Georgia Boater Education Course


CHAPTER 7: Water Activities & The Marine Environment


If you’re new to driving a PWC, you’ll need to take extra care whenever you’re returning to dock or shore, or approaching an obstacle that you need to avoid.

Unlike other vessels where it is advised to slow down to avoid obstacles, PWCs lose their steering ability when you take your hand off of the throttle. That’s because the same stream of water that propels a PWC also steers the PWC. So if you take your hand off the throttle in an effort to stop, you’ll also find that you will no longer be able to steer, even if you turn the steering wheel.

This can lead to some dangerous situations, especially when you take into account that a PWC at full throttle can take several hundred feet to stop. And most don’t have brakes.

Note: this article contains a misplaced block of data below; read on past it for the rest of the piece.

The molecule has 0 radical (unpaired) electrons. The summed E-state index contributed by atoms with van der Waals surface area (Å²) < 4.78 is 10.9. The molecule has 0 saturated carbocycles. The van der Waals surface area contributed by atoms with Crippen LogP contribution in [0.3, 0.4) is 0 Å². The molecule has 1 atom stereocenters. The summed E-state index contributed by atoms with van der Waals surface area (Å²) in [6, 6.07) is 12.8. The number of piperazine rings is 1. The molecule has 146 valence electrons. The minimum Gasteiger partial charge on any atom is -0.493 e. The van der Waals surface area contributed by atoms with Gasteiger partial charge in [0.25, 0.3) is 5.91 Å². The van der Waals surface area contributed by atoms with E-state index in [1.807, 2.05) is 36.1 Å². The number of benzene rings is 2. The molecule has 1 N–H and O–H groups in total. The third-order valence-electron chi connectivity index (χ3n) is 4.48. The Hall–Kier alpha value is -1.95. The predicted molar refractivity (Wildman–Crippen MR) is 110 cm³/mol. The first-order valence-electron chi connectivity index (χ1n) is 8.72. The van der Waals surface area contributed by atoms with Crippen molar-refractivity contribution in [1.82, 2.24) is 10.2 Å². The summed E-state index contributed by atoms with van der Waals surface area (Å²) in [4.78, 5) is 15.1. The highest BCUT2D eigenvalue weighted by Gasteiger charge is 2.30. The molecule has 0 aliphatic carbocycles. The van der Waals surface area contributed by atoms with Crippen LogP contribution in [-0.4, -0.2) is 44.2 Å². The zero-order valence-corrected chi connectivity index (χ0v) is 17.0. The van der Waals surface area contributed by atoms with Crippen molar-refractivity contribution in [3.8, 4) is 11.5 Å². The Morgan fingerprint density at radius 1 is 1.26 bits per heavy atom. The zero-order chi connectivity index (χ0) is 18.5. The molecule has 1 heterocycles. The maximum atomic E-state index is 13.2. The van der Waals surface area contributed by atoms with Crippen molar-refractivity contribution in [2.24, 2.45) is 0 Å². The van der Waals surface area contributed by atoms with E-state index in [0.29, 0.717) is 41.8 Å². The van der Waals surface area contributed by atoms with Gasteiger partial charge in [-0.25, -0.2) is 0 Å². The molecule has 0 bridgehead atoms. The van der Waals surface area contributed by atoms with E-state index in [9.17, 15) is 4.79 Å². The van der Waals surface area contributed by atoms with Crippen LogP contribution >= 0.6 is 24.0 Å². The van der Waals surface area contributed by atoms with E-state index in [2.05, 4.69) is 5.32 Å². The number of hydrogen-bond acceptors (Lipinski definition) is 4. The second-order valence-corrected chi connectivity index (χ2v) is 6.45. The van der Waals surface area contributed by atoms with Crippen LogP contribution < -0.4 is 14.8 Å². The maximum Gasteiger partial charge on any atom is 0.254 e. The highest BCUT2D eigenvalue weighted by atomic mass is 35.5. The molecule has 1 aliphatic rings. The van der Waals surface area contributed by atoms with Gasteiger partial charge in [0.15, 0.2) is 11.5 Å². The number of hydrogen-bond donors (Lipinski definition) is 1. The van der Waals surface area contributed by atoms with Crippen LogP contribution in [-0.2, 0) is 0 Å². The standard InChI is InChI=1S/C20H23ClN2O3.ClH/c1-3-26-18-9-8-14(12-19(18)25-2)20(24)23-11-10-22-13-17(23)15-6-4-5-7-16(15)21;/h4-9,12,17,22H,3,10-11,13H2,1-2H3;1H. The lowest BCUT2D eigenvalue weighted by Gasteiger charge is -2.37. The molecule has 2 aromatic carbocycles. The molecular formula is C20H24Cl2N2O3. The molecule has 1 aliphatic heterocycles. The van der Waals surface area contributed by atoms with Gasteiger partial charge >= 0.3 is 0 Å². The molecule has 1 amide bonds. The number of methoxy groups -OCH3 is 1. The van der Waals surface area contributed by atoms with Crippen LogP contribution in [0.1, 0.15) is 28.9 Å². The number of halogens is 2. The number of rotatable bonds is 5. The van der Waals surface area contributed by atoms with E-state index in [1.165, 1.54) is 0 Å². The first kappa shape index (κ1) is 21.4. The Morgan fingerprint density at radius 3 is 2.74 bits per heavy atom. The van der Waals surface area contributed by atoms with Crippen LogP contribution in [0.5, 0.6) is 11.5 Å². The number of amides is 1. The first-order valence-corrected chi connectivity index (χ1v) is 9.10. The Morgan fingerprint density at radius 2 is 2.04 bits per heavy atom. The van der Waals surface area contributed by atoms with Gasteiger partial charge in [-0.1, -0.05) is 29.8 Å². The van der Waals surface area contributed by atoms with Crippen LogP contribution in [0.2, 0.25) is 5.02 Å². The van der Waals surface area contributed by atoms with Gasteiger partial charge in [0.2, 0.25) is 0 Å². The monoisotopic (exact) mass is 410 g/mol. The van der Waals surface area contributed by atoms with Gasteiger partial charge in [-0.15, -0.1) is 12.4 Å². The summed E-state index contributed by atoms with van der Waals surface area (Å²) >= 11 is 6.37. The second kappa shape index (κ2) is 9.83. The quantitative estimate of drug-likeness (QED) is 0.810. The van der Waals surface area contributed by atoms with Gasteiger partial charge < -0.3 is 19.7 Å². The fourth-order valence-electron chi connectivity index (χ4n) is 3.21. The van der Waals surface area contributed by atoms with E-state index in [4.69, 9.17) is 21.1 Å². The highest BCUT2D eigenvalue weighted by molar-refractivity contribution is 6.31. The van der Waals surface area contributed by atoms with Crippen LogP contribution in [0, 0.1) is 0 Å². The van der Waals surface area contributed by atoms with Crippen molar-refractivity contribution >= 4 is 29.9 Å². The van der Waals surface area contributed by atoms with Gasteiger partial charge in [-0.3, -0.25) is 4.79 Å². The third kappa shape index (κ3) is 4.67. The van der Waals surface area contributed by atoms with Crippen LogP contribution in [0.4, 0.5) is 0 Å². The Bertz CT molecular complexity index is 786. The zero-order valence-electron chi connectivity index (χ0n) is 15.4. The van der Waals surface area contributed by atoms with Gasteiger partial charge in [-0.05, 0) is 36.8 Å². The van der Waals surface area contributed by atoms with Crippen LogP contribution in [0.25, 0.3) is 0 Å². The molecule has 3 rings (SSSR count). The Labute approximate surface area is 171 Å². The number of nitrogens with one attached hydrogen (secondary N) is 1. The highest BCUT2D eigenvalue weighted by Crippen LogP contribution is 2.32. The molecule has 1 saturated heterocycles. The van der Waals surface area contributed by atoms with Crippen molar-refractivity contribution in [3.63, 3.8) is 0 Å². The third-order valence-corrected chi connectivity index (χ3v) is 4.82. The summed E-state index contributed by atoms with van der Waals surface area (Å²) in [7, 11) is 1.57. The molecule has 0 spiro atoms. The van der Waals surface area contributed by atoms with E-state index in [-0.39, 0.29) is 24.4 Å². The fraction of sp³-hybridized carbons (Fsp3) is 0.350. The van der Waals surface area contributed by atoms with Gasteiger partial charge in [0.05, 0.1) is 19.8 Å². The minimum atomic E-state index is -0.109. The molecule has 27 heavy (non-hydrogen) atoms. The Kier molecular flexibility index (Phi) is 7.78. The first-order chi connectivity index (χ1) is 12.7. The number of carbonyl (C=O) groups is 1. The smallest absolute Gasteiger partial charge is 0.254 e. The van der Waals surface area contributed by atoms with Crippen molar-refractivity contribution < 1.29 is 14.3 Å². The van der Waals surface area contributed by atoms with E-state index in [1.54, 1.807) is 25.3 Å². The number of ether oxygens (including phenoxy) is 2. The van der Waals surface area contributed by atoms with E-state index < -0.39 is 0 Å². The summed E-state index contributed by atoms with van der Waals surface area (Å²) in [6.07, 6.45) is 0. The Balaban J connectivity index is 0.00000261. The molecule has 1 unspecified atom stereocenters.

Slow Down

It all means that you need to be careful and take time to practice slowing down, stopping and avoiding obstacles.

Luckily, PWC manufacturers have been designing some new technologies to make maneuvering PWCs easier and safer.

For example, most new PWCs come with “Off Throttle Steering”. This technology senses when an operator is trying to avoid an obstacle—for example when an operator turns the steering wheel hard to one side while taking their hand off of the throttle—and gives the PWC a little extra power which is often just enough to avoid a collision.

Some PWCs are also being designed with braking technology, which effectively puts the vessel into reverse in order to slow it down more quickly.

These technologies are making PWCs safer, but they don’t replace understanding the basics of PWC operation.

Always remember: You need to be applying the throttle to control your PWC and you need to give yourself a lot of time and space in order to turn and slow down.